The Daily Edge is authored by Ivan Delgado, 10y Forex Trader veteran & Market Insights Commentator at Global Prime. Feel free to follow Ivan on Twitter & Youtube weekly show. You can also subscribe to the mailing list to receive Ivan’s Daily wrap. The purpose of this content is to provide an assessment of the conditions, taking an in-depth look of market dynamics – fundamentals and technicals – determine daily biases and assist one’s trading decisions.
The Daily Edge is authored by Ivan Delgado, Market Insights Commentator at Global Prime. The purpose of this content is to provide an assessment of the market conditions. The report takes an in-depth look of market dynamics, factoring in fundamentals, technicals, inter-market in order to determine daily biases and assist one’s decisions on a regular basis. Feel free to follow Ivan on Twitter & Youtube.
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It cannot be argued that risk continues on the mend. Equities found fresh buyers, bonds sold, the VIX came down to 15.00, but still, a key question must be asked. Is the market growing excessively complacent to the risks stemming from the new highs in USD/CNH? The ongoing depreciation in the Yuan tells us the market is not buying into the thesis that China and the US will reconcile its hard-line stance on trade, which leads me to think, the disconnect between risk up and Yuan down cannot go on much longer. In the meantime, the Yen has been sold in response to more benign conditions as the market goes through a round of re-leveraging into riskier assets. The USD, at times a candidate to depreciate when the market goes ‘risk on’, seems to find a greater endorsement by buy-side accounts on positive US data and improved ‘carry trade’ dynamics. The Canadian Dollar, even if fears of Oil supply disruption in the Middle East keeps the price of Oil underpinned, failed to sustain its strong buy side momentum from early Europe. The three currencies that are finding relentless follow-through sell side flows include the AUD, NZD and the GBP. The former Oceanic block in response to lower Yuan valuations and a mixed Australian employment report, while the GBP remains in incessant selling pressure, driven by technicals, which has deteriorated due to the uncertainty in the Brexit front as Theresa May starts to consider her own (Br) exit strategy as Prime Minister amid the protracted impasse on her withdrawal agreement.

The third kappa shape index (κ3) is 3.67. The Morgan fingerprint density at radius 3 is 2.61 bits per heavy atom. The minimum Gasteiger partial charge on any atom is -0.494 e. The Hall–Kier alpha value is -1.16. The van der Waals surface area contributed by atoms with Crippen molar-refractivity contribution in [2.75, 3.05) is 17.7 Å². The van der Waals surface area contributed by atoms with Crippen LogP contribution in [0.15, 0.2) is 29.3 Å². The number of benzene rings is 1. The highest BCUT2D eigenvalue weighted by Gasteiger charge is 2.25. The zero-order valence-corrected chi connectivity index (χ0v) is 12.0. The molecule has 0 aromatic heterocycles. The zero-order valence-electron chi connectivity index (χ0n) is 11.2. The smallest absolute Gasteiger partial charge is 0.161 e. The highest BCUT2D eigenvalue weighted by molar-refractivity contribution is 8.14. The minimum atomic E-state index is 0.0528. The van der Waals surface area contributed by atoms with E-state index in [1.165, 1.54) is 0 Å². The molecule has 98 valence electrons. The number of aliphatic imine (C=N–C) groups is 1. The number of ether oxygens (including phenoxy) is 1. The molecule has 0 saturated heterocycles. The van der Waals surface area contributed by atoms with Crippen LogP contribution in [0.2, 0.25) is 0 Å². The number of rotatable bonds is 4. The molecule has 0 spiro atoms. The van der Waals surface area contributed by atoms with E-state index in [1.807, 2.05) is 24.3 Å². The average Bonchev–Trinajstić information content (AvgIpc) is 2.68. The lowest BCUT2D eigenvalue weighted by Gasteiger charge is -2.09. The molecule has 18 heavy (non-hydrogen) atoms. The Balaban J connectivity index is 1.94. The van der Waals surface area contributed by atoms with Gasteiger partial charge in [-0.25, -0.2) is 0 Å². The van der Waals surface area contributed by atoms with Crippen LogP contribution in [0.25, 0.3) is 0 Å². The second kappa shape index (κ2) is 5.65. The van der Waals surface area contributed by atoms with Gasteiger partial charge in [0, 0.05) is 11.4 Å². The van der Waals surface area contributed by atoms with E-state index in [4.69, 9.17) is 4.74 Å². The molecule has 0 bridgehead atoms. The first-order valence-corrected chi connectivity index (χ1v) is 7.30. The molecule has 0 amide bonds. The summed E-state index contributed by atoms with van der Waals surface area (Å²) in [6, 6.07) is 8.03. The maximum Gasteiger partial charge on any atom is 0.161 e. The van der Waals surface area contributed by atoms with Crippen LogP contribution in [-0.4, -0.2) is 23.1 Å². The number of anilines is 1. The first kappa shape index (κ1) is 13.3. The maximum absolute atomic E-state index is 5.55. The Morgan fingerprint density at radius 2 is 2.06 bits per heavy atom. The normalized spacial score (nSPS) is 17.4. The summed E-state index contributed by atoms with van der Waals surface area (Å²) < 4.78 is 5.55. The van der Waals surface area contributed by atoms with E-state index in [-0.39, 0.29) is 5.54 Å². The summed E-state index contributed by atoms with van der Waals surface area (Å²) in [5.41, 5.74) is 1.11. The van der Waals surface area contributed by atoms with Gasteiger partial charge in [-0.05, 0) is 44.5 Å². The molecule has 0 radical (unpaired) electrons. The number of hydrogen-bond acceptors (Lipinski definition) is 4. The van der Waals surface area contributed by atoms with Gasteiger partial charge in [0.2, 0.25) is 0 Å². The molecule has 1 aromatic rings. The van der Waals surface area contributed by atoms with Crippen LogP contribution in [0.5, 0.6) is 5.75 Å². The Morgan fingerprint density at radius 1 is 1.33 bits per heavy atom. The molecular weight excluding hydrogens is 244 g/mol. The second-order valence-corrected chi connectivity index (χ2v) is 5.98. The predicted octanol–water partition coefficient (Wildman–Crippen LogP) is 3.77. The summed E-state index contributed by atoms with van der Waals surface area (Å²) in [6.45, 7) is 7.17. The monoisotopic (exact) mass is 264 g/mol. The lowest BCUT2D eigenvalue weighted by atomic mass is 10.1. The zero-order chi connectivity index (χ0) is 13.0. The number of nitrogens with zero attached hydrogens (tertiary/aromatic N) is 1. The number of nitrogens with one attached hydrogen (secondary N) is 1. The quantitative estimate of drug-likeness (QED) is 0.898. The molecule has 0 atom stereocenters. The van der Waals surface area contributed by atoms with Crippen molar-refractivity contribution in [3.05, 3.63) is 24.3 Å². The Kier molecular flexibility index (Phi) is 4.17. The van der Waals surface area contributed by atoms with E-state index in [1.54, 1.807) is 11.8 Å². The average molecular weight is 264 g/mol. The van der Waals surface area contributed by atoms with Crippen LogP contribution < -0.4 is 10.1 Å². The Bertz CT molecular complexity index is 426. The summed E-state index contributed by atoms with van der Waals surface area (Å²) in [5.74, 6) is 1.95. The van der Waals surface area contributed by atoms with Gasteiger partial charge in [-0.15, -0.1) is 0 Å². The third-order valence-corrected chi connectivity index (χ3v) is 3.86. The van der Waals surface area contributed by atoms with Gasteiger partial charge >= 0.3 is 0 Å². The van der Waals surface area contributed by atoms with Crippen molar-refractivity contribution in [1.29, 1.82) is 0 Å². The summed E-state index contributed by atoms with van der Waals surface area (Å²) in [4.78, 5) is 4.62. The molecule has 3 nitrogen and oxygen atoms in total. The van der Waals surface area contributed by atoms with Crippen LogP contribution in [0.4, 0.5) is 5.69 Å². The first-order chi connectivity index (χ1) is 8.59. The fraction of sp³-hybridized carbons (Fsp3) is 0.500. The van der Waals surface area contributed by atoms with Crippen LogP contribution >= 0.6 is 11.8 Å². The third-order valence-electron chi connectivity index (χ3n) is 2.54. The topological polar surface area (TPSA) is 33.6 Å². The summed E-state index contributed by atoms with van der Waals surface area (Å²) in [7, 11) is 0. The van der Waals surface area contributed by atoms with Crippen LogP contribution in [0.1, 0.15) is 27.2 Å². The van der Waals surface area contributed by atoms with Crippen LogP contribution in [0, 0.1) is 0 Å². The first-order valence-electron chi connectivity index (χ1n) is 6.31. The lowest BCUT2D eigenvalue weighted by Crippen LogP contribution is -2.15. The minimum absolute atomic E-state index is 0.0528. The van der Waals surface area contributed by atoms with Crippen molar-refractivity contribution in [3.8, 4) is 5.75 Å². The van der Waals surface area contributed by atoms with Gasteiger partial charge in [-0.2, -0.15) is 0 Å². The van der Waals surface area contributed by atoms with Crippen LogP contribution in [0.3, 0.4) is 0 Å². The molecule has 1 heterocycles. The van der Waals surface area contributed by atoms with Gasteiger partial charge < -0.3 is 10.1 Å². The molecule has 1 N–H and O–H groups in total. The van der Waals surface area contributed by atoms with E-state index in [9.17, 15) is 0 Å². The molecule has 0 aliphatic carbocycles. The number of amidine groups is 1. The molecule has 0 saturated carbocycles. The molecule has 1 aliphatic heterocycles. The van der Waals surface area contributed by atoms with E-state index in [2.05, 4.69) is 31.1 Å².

* The Information is gathered bt scanning top publications including the FT, WSJ, Reuters, Bloomberg, ForexLive, Institutional Bank Research reports.
For the first time since the US-China knocked heads in the trade negotiation process almost 2 weeks ago, the S&P 500 has finally found enough buying interest to shift the focus back to the upside. Not only the hourly structure, based on the Dow Theory, is building higher highs and higher lows, but the micro and macro slopes, represented via the 25 and 125-HMAs, have reverted back to bullish. The drop in the VIX towards the 15.00, paired with higher pricing in junk bonds, aided the bull run.
When it comes to the US fixed-income, the picture is not as rosy, even if the run higher holds its fair share of merit considering the US-China stalemate in trade. Unlike the S&P 500, the US 30y bond yield is yet to break its bearish structure and revert its macro slope from its current bearish bias.
The bullish run in the DXY, at this stage, is not a function of risk conditions, but rather it appears to be mainly driven by improving US fundamentals, as per Thursday’s positive economic data, alongside the lowering of implied volatility in equities, which alongside the globally synchronized dovish bias by Central Banks, still promotes the idea of buying USDs as a vehicle to get yield via ‘carry trade’.
Interestingly, the recent ‘risk on’ flows in equities is yet to debunk the prognosis of a market in full ‘true risk on’. Based on the price action of the Japanese Yen index, it’s far too early to speculate on a sustained recovery in risk as the market has simply permuted into a period of consolidation. The bullish macro slope and the absence of a clean bearish price structure prove this point.
The ability of the RORO model to act as an accurate analytical tool in order to assess risk conditions, without a doubt, hinges on the performance of Chinese assets, intertwined like never before to the manifestation, via price action, of where the market sees the US-China trade talks heading.
The new highs in USD/CNY, getting into closer contact with 7.00, reveals a story of ‘disbelief’ about the ability of neither China nor the US to back off from their respective trade demands (no side interested in losing face here), with the depreciation of the Yuan a byproduct of the dire outlook in upcoming talks. The performance of Chinese equities, while improving, remains too modest in nature to read too much into it, especially when China’s sponsored funds have contributed to the rebound.
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